A Child Raising a Child
Teenage pregnancy is a social problem very much prevalent in both developing and developed countries. Developing countries following the sexual behaviour patterns of developed countries without utilizing the levels of services and education for teenagers are suffering the consequences of increased teen pregnancy and sexually-transmitted diseases. Ignorance about sexuality and reproduction among parents, teachers and teenagers increase the early exposure to intercourse and unwanted pregnancies. Excessive poverty and being the child of a teen mother are risk factors of repeating early pregnancy. Teaching proper comprehensive sexual education to teenagers to reduce adolescent pregnancy is discussed as well as the social factors associated with teen pregnancy such as socioeconomic levels, religion, and an access to healthcare.
Teen pregnancy happens often worldwide, even though it is known that a young mothers suffer from more complications. While teen pregnancy rates have drastically decreased within the last two decades in the United States of America, it is still a huge problem in many southern states. Background, sexual education, and religion have an impact on teen birth rates. Teen Pregnancy Teen Pregnancy Statistics Teenage pregnancy has been at an all-time low in the United States of America but is still higher compared to many other developed countries.
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According to the CDC, “Mississippi has one of the highest teen pregnancy rates in the US, second to Arkansas, with a rate of 31.0 births per 1,000 teen girls” compared to the national average of 18.8 (cdc.gov, 2017, para. 1). But this does not consider outlying factors such as stillbirths, miscarriages, or abortions. On average those that identify as non-Hispanic black and Hispanic are more likely to get pregnant compared to their white counterparts.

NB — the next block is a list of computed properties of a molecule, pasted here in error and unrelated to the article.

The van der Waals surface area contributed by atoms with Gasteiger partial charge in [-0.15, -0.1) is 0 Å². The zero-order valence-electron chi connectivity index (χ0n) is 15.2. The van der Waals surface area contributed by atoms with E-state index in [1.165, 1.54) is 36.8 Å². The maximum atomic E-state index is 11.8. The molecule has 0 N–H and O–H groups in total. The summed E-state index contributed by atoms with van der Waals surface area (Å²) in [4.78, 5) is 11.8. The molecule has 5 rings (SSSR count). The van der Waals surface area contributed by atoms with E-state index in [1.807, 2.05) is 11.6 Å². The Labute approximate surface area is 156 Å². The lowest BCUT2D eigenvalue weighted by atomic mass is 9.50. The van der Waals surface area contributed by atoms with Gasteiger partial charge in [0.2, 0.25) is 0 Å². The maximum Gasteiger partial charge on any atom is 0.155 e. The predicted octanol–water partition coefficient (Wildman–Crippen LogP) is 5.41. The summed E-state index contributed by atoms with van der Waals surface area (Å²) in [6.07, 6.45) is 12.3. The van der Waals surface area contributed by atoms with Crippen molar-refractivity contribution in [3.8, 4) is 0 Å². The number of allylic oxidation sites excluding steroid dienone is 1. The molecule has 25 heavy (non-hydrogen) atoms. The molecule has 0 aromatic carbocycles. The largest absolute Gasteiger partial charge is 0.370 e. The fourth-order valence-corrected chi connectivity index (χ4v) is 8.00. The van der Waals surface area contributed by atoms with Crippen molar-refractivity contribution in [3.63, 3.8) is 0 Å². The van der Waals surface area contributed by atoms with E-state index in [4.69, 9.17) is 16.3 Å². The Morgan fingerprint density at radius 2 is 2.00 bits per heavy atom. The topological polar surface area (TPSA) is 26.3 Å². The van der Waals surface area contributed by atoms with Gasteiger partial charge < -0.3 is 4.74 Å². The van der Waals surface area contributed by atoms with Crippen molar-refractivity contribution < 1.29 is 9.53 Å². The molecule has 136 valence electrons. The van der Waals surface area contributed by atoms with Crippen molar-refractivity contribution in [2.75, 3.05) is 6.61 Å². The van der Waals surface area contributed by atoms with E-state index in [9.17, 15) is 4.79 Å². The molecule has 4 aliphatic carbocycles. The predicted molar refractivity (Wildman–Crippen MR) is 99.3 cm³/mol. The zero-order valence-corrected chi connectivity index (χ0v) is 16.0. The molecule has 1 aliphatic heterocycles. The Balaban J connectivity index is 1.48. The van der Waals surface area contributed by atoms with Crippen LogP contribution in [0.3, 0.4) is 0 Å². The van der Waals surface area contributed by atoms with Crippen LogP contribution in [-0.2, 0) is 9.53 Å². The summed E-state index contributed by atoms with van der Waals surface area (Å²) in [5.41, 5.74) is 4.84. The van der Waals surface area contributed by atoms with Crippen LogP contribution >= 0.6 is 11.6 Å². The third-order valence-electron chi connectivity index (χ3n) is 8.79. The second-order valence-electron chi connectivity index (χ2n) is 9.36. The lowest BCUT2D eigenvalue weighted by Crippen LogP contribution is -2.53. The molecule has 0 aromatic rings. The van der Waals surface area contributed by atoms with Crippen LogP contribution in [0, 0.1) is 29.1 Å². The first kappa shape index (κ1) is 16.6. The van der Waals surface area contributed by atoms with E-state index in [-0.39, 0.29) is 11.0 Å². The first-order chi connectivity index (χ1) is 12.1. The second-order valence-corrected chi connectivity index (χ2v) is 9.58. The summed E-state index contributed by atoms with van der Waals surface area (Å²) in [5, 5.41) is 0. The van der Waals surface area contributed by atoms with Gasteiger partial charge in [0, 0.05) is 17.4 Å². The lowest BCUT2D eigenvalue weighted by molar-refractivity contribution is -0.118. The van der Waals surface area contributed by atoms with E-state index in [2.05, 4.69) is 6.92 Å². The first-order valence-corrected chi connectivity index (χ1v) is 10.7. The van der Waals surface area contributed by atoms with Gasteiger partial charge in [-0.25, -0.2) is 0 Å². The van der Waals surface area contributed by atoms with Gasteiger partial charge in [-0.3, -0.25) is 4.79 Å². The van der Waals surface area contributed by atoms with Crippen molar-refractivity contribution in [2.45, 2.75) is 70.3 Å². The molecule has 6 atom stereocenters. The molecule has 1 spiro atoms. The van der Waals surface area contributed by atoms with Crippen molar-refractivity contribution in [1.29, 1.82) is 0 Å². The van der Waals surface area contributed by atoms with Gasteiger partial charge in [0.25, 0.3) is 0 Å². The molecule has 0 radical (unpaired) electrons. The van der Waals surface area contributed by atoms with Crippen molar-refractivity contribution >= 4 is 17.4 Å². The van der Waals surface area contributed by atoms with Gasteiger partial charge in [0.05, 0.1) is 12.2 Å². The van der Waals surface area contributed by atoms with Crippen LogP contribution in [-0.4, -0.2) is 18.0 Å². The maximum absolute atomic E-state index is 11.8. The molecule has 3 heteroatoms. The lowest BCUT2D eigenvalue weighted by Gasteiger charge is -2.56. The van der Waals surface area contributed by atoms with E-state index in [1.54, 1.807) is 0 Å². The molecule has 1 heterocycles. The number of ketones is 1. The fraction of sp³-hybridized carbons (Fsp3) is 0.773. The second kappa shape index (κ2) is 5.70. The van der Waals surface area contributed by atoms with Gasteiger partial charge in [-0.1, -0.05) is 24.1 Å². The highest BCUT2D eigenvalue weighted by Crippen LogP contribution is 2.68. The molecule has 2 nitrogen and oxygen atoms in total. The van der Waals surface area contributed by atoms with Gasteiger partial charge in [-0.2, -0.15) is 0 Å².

In the studies that the World Health Organization conducted, “Approximately 16 million girls aged 15 to 19 years and 2.5 million girls under age 16 years give birth in developing regions” (who.int, 2018, para. 2). Considering that the majority of the world is undeveloped by Human Development Index terms, this is important to note because of the increased accessibility to prevention methods such birth control and contraceptives in developed countries.
Effects of Teen Pregnancy
Most girls that have children in their teen years are still likely to attend high school but less likely to graduate. Even fewer of these teen moms continue their education or graduate with a college degree. Additionally, there are copious mental health issues that can appear or worsen from the stress of being a mother. Unfortunately, attending school only adds to their stressful situation. Diana Reese wrote that “Researchers have found that twice as many teen moms are at risk of developing postpartum depression (PPD) as their older counterparts” (selini.org, 2018, par 1).
This is a serious condition that some teens might not understand and those around them might not support them in getting the proper help that they need. A lack of prenatal care, another factor common amongst teen pregnancies, is a major contributor to birth complication. However, none of these effects compare to those that impact the baby. Factors such as premature birth, high blood pressure for both the baby and the mother, and low birth weight can arise from teen pregnancy.
Causes of Teen Pregnancy When looking a map of teen pregnancy, a concentration of area majority where there is a higher teen pregnancy rates are located within the Bible Belt. A case study had found that, “?At the level of states in the U.S., conservative religious beliefs predict teen birth rates highly and significantly” (Strayhorn & Strayhorn, 2009, par 46). This is because there is strong correlation between religion and teaching abstinence-only sex education and contraception use.